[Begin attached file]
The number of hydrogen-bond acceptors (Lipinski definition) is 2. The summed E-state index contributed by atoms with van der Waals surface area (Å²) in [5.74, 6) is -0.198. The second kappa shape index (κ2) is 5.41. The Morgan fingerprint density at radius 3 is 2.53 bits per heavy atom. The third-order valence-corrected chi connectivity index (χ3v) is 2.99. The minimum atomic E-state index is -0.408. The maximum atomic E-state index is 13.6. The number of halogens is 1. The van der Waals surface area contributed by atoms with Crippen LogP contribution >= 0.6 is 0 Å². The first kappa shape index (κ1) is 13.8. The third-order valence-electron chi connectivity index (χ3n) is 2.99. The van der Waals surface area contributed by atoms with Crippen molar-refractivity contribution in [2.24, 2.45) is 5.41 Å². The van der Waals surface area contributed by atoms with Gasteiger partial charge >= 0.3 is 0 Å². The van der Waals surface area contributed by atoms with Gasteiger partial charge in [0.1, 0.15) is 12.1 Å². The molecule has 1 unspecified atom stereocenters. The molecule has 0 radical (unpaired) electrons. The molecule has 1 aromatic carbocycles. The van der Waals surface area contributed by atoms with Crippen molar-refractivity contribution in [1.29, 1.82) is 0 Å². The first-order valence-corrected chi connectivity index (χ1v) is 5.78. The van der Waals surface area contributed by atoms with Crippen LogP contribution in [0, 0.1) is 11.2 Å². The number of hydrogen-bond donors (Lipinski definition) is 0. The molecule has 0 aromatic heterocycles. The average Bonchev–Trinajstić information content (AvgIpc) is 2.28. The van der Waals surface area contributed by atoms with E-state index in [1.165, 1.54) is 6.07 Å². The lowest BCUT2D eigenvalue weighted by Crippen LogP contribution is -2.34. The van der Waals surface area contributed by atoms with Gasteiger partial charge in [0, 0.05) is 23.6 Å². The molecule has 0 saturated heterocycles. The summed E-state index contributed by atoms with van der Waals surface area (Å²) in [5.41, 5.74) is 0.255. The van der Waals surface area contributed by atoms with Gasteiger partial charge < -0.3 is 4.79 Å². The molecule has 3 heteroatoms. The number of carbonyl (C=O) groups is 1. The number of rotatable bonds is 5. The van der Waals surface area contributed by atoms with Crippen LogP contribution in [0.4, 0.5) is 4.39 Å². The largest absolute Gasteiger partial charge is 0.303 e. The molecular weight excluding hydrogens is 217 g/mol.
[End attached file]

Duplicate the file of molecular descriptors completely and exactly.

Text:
The number of hydrogen-bond acceptors (Lipinski definition) is 2. The summed E-state index contributed by atoms with van der Waals surface area (Å²) in [5.74, 6) is -0.198. The second kappa shape index (κ2) is 5.41. The Morgan fingerprint density at radius 3 is 2.53 bits per heavy atom. The third-order valence-corrected chi connectivity index (χ3v) is 2.99. The minimum atomic E-state index is -0.408. The maximum atomic E-state index is 13.6. The number of halogens is 1. The van der Waals surface area contributed by atoms with Crippen LogP contribution >= 0.6 is 0 Å². The first kappa shape index (κ1) is 13.8. The third-order valence-electron chi connectivity index (χ3n) is 2.99. The van der Waals surface area contributed by atoms with Crippen molar-refractivity contribution in [2.24, 2.45) is 5.41 Å². The van der Waals surface area contributed by atoms with Gasteiger partial charge >= 0.3 is 0 Å². The van der Waals surface area contributed by atoms with Gasteiger partial charge in [0.1, 0.15) is 12.1 Å². The molecule has 1 unspecified atom stereocenters. The molecule has 0 radical (unpaired) electrons. The molecule has 1 aromatic carbocycles. The van der Waals surface area contributed by atoms with Crippen molar-refractivity contribution in [1.29, 1.82) is 0 Å². The first-order valence-corrected chi connectivity index (χ1v) is 5.78. The van der Waals surface area contributed by atoms with Crippen LogP contribution in [0, 0.1) is 11.2 Å². The number of hydrogen-bond donors (Lipinski definition) is 0. The molecule has 0 aromatic heterocycles. The average Bonchev–Trinajstić information content (AvgIpc) is 2.28. The van der Waals surface area contributed by atoms with E-state index in [1.165, 1.54) is 6.07 Å². The lowest BCUT2D eigenvalue weighted by Crippen LogP contribution is -2.34. The van der Waals surface area contributed by atoms with Gasteiger partial charge in [0, 0.05) is 23.6 Å². The molecule has 0 saturated heterocycles. The summed E-state index contributed by atoms with van der Waals surface area (Å²) in [5.41, 5.74) is 0.255. The van der Waals surface area contributed by atoms with Gasteiger partial charge < -0.3 is 4.79 Å². The molecule has 3 heteroatoms. The number of carbonyl (C=O) groups is 1. The number of rotatable bonds is 5. The van der Waals surface area contributed by atoms with Crippen LogP contribution in [0.4, 0.5) is 4.39 Å². The largest absolute Gasteiger partial charge is 0.303 e. The molecular weight excluding hydrogens is 217 g/mol.